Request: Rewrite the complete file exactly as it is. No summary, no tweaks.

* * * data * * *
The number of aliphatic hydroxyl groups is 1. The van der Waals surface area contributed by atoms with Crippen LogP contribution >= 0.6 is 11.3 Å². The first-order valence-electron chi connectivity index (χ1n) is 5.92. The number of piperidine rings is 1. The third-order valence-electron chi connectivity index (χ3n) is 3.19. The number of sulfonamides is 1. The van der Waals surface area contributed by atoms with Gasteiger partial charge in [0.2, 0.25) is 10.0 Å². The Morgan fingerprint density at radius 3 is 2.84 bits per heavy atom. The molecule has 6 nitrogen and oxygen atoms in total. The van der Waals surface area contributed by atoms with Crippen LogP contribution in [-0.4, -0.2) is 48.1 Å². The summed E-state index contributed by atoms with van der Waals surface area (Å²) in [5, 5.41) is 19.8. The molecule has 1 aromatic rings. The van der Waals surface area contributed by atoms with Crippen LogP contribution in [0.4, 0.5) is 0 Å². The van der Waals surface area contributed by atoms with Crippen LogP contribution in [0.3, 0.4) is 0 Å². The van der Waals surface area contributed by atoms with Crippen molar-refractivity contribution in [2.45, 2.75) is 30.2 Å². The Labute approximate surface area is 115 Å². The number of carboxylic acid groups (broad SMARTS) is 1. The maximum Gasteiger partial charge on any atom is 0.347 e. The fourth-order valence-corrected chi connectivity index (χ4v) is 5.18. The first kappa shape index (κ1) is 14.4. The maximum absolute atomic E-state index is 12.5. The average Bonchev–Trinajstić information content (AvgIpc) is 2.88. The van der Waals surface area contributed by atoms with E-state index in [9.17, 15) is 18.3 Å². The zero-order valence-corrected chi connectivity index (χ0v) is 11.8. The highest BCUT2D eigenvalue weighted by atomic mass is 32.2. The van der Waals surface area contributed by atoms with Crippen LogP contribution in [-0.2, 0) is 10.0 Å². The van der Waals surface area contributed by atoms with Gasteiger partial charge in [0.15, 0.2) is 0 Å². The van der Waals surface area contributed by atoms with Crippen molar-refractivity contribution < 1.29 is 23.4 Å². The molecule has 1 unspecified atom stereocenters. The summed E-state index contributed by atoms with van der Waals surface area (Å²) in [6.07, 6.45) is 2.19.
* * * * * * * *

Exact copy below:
The number of aliphatic hydroxyl groups is 1. The van der Waals surface area contributed by atoms with Crippen LogP contribution >= 0.6 is 11.3 Å². The first-order valence-electron chi connectivity index (χ1n) is 5.92. The number of piperidine rings is 1. The third-order valence-electron chi connectivity index (χ3n) is 3.19. The number of sulfonamides is 1. The van der Waals surface area contributed by atoms with Gasteiger partial charge in [0.2, 0.25) is 10.0 Å². The Morgan fingerprint density at radius 3 is 2.84 bits per heavy atom. The molecule has 6 nitrogen and oxygen atoms in total. The van der Waals surface area contributed by atoms with Crippen LogP contribution in [-0.4, -0.2) is 48.1 Å². The summed E-state index contributed by atoms with van der Waals surface area (Å²) in [5, 5.41) is 19.8. The molecule has 1 aromatic rings. The van der Waals surface area contributed by atoms with Crippen LogP contribution in [0.4, 0.5) is 0 Å². The van der Waals surface area contributed by atoms with Crippen LogP contribution in [0.3, 0.4) is 0 Å². The van der Waals surface area contributed by atoms with Crippen molar-refractivity contribution in [2.45, 2.75) is 30.2 Å². The Labute approximate surface area is 115 Å². The number of carboxylic acid groups (broad SMARTS) is 1. The maximum Gasteiger partial charge on any atom is 0.347 e. The fourth-order valence-corrected chi connectivity index (χ4v) is 5.18. The first kappa shape index (κ1) is 14.4. The maximum absolute atomic E-state index is 12.5. The average Bonchev–Trinajstić information content (AvgIpc) is 2.88. The van der Waals surface area contributed by atoms with E-state index in [9.17, 15) is 18.3 Å². The zero-order valence-corrected chi connectivity index (χ0v) is 11.8. The highest BCUT2D eigenvalue weighted by atomic mass is 32.2. The van der Waals surface area contributed by atoms with Crippen LogP contribution in [-0.2, 0) is 10.0 Å². The van der Waals surface area contributed by atoms with Gasteiger partial charge in [0.15, 0.2) is 0 Å². The van der Waals surface area contributed by atoms with Crippen molar-refractivity contribution < 1.29 is 23.4 Å². The molecule has 1 unspecified atom stereocenters. The summed E-state index contributed by atoms with van der Waals surface area (Å²) in [6.07, 6.45) is 2.19.